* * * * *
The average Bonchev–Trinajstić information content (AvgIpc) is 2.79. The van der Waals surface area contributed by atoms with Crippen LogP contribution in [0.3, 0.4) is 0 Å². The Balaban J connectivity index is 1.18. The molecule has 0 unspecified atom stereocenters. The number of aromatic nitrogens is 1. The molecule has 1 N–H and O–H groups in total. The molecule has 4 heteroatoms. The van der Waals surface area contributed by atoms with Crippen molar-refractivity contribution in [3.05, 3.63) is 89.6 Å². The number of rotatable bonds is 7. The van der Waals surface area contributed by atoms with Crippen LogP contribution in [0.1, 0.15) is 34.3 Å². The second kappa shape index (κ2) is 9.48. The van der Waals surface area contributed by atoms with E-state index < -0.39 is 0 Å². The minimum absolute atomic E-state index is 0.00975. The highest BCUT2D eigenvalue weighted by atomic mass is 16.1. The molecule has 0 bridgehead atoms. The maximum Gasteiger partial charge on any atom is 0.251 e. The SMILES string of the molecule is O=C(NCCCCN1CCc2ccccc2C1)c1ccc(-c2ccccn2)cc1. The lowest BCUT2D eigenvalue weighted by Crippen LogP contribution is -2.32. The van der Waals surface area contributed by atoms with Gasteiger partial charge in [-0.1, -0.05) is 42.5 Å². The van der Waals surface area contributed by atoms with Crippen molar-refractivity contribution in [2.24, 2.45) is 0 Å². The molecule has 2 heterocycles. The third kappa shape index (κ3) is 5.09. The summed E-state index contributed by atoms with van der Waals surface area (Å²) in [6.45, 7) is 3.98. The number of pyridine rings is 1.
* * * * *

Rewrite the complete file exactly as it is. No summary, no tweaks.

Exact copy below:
The average Bonchev–Trinajstić information content (AvgIpc) is 2.79. The van der Waals surface area contributed by atoms with Crippen LogP contribution in [0.3, 0.4) is 0 Å². The Balaban J connectivity index is 1.18. The molecule has 0 unspecified atom stereocenters. The number of aromatic nitrogens is 1. The molecule has 1 N–H and O–H groups in total. The molecule has 4 heteroatoms. The van der Waals surface area contributed by atoms with Crippen molar-refractivity contribution in [3.05, 3.63) is 89.6 Å². The number of rotatable bonds is 7. The van der Waals surface area contributed by atoms with Crippen LogP contribution in [0.1, 0.15) is 34.3 Å². The second kappa shape index (κ2) is 9.48. The van der Waals surface area contributed by atoms with E-state index < -0.39 is 0 Å². The minimum absolute atomic E-state index is 0.00975. The highest BCUT2D eigenvalue weighted by atomic mass is 16.1. The molecule has 0 bridgehead atoms. The maximum Gasteiger partial charge on any atom is 0.251 e. The SMILES string of the molecule is O=C(NCCCCN1CCc2ccccc2C1)c1ccc(-c2ccccn2)cc1. The lowest BCUT2D eigenvalue weighted by Crippen LogP contribution is -2.32. The van der Waals surface area contributed by atoms with Gasteiger partial charge in [-0.1, -0.05) is 42.5 Å². The van der Waals surface area contributed by atoms with Crippen molar-refractivity contribution in [2.24, 2.45) is 0 Å². The molecule has 2 heterocycles. The third kappa shape index (κ3) is 5.09. The summed E-state index contributed by atoms with van der Waals surface area (Å²) in [6.45, 7) is 3.98. The number of pyridine rings is 1.